Brazil migrating from car ownership to pay for use - ABLA
In Brazil, the idea of car ownership is transitioning more toward a culture of paying for the use of cars, according to Paulo Miguel Junior who is the president of the country’s car rental association ABLA.
In 2019, a total of 49.6 million rent-a-car daily rates were achieved in the country, up 15.3% from the 43 million reported in 2018. Moreover, the rental segment broke a vehicle licensing record last year by purchasing 22.8% of all the cars and light commercial vehicles (LCV) sold in the country.
“In absolute numbers, the sector was responsible for registering 541,346 cars and LCVs in 2019, up 31.2% from the 412,754 reported in 2018, making rental agencies the main customer for automakers,” Mr. Miguel told Fleet LatAm.
“Brazilians are increasingly thinking twice before purchasing a new vehicle nowadays,” said the executive.
ABLA president Paulo Miguel and Fleet LatAm editor Daniel Bland (source: Fleet LatAm)
Much of the growth in demand is coming from transportation network companies (TNC) such as ride-hailing firms Uber, Easy Taxi and others. According to ABLA, between 150,000-200,000 vehicles are rented out to these drivers, equivalent to nearly 18% of the total vehicle rental market.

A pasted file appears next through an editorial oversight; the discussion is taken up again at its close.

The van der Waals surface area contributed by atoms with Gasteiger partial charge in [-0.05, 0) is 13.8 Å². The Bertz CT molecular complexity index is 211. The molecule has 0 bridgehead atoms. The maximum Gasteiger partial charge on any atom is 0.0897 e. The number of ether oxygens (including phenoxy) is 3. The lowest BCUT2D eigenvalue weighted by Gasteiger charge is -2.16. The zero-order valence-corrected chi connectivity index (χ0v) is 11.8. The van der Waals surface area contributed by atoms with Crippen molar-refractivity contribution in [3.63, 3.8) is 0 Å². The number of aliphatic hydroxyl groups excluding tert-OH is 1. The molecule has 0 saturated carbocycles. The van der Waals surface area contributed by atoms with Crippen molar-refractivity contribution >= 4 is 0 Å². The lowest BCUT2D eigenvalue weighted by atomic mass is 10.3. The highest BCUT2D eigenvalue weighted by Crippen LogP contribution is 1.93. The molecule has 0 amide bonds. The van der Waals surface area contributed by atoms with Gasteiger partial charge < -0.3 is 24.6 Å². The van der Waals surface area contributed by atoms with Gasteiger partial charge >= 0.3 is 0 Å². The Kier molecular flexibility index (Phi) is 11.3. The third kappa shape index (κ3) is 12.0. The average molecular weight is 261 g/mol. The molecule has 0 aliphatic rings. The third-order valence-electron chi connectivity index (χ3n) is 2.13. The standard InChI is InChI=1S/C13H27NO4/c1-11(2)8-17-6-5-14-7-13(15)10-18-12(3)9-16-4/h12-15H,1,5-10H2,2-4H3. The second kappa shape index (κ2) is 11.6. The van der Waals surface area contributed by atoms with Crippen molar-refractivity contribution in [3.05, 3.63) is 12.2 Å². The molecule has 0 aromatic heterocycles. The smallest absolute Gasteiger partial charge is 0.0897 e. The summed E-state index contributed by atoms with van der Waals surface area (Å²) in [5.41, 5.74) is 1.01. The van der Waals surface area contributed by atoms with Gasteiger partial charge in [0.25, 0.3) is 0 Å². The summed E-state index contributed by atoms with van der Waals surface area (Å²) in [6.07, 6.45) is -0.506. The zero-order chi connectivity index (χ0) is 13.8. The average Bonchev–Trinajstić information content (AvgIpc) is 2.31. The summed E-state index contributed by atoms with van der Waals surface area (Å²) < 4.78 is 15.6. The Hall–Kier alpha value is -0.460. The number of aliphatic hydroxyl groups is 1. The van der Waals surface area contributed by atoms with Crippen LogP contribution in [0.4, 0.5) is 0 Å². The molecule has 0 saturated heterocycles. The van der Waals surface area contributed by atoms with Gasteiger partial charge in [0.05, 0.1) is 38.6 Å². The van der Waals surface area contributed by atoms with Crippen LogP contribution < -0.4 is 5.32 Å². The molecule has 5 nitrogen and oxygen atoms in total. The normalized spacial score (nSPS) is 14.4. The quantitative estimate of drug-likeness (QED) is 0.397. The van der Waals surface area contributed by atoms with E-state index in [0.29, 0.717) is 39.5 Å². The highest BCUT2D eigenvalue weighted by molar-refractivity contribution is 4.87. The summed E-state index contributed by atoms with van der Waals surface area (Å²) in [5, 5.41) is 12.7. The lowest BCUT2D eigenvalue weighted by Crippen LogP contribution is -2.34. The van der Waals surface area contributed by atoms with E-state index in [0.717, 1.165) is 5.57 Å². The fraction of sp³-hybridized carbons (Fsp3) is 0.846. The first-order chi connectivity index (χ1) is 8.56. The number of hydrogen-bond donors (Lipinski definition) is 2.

In terms of total rent-a-car fleet in Brazil, 171,085 units were added last year, bringing the national rent-a-car parc to 997,416 units. By year-end 2019, a total of 10,812 rental car agencies were in Brazil, up 34.6% year-over-year. As for gross revenue, 2019 showed a 42.5% jump to 21.8 billion reais (US$4.32bn).
With a 24% market share in 2019, General Motors led the car and LCV rental market for the fourth year in a row, according to ABLA. Wrapping up the top five brands were FCA (19.9%), Volkswagen (19.5%), Renault (13.9%) and Ford (12.7%).
As for 2020, it is difficult to measure the overall impact that the Coronavirus (COVID-19) pandemic will have on the rent-a-car industry. It depends on activities such as air transportation, corporate events, business meetings and leisure travel, all of which have dropped significantly for the time being.
Image: Paulo Miguel Junior (copyright: ABLA)